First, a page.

Your frequent questions answered by the experts at Nationwide Children's Hospital
My 8-year-old son enjoys sledding but I'm worried about the dangers and how to protect him.For instance, should he be wearing a helmet?
Sledding is a classic recreational winter pastime. It's exciting, easy and inexpensive. But sledding injuries also send more than 20,000 children and adolescents to emergency departments each year.
A study conducted by the Center for Injury Research and Policy of The Research Institute at Nationwide Children's Hospital found the most common injuries were fractures, followed by cuts and bruises. The head was the most commonly injured body part and traumatic brain injuries constituted 9 percent of cases. To reduce the risk of head injuries, children should always wear a helmet.
Sledders should keep their arms and legs within the sled at all times and always sit face-forward, feet-first. Go down the hill one at a time with only one person per sled (except for adults with young children).
Be sure to select a hill that is not too steep and has a long flat area at the bottom to safely glide to a stop. Avoid hills near streets, parking lots, ponds, trees, fences or other hazards. Finally, icy hills make for hard landings if sledders do fall, so be sure to pick snowy hills.
What is seasonal affective disorder? I'm starting to suspect that my 12-year-old might have it, but I'm not sure if it's that or something else that's getting her down this winter.
Seasonal affective disorder (SAD) refers to a type of depression that tends to recur at the same time each year, usually during the winter months and as the days get shorter.
The most important question here is whether your daughter is experiencing an episode of depressed mood and suffering from a depressive disorder. The symptoms of SAD can range from mild to severe and may include irritability, feeling sad, decreased enjoyment, fatigue or low energy, changes in appetite or weight, poor concentration, sleep problems, and thoughts of death or suicide.
Depressive disorders, whether seasonal or otherwise, are quite common in children and adolescents.Approximately one in five adolescents experiences a major depressive episode by the time they are 18. Many who suffer from depression any time of year may also find that their mood deteriorates in the winter months.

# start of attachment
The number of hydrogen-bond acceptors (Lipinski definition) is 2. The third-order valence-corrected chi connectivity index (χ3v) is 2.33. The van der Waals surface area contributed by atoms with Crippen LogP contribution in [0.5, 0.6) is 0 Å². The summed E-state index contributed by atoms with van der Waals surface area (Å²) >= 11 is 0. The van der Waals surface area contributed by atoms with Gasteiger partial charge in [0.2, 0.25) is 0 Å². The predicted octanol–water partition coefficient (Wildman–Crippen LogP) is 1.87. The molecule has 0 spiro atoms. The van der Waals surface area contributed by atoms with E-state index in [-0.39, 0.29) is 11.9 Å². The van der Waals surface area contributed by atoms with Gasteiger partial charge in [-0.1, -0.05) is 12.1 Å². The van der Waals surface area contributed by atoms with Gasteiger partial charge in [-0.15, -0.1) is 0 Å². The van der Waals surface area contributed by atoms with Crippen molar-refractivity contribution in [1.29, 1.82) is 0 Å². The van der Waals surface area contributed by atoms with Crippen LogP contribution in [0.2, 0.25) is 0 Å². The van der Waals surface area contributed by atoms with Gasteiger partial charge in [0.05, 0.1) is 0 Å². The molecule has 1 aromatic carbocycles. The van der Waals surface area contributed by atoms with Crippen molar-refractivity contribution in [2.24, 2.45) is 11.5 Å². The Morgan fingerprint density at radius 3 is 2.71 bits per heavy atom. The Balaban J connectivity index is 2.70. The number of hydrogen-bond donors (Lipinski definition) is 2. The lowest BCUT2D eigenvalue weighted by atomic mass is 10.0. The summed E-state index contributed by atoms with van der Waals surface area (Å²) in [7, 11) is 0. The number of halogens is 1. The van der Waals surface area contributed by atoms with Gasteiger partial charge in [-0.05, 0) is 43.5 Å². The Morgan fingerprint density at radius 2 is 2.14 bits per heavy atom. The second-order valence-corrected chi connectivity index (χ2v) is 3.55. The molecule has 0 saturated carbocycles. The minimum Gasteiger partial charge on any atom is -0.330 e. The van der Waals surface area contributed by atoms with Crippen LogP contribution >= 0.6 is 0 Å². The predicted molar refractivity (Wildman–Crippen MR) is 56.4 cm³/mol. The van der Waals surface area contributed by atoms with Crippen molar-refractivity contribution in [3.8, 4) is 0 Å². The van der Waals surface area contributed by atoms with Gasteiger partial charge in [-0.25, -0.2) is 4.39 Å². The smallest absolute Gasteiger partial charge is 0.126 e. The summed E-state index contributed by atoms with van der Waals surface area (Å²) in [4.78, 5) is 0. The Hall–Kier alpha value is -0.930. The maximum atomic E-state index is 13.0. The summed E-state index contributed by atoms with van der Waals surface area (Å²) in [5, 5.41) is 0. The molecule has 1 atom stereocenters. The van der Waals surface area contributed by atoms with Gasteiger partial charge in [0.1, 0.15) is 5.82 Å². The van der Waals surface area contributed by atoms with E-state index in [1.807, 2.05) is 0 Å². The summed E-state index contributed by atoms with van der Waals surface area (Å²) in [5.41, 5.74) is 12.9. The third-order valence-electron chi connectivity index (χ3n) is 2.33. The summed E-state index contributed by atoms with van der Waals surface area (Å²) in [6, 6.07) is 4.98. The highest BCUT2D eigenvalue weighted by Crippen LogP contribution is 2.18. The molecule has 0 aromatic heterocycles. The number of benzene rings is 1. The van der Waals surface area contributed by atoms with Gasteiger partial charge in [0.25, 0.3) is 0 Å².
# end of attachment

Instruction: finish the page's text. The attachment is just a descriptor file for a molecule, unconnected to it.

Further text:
Evaluation by a primary care physician makes the most sense, but evaluation by a mental health professional may also be beneficial.
The good news is there are effective treatments available for children and adolescents. Specific types of psychotherapy have proven to be effective, as have certain antidepressant medications.
I'm confused about the differences between an urgent care and the emergency department. When should I take my child to an urgent care and what services are provided there?
Urgent care locations offer treatment for illnesses and injuries that need immediate attention but are not serious enough to warrant a trip to the emergency department. Treatment for the following is provided: minor cuts and burns, possible broken bones/simple fractures (facility will perform X-rays and initial treatment), sprains, strains, vomiting, diarrhea, asthma (mild or moderate wheezing), rashes, mild allergic reactions and fever.
Go to the emergency department if your child's problem is a true emergency, or for treatment of major trauma/injuries, injuries involving a motor vehicle, a fall from a height, serious head injury with loss of consciousness, changes in normal behavior, or vomiting, serious or large burns, obvious broken bone in the leg or arm, severe difficulty breathing, fever in infants 8 weeks of age or less, severe pain and seizures.
In a serious or life-threatening medical emergency, always call 911. In situations where calling 911 isn't necessary, call your family doctor first to determine the best treatment option.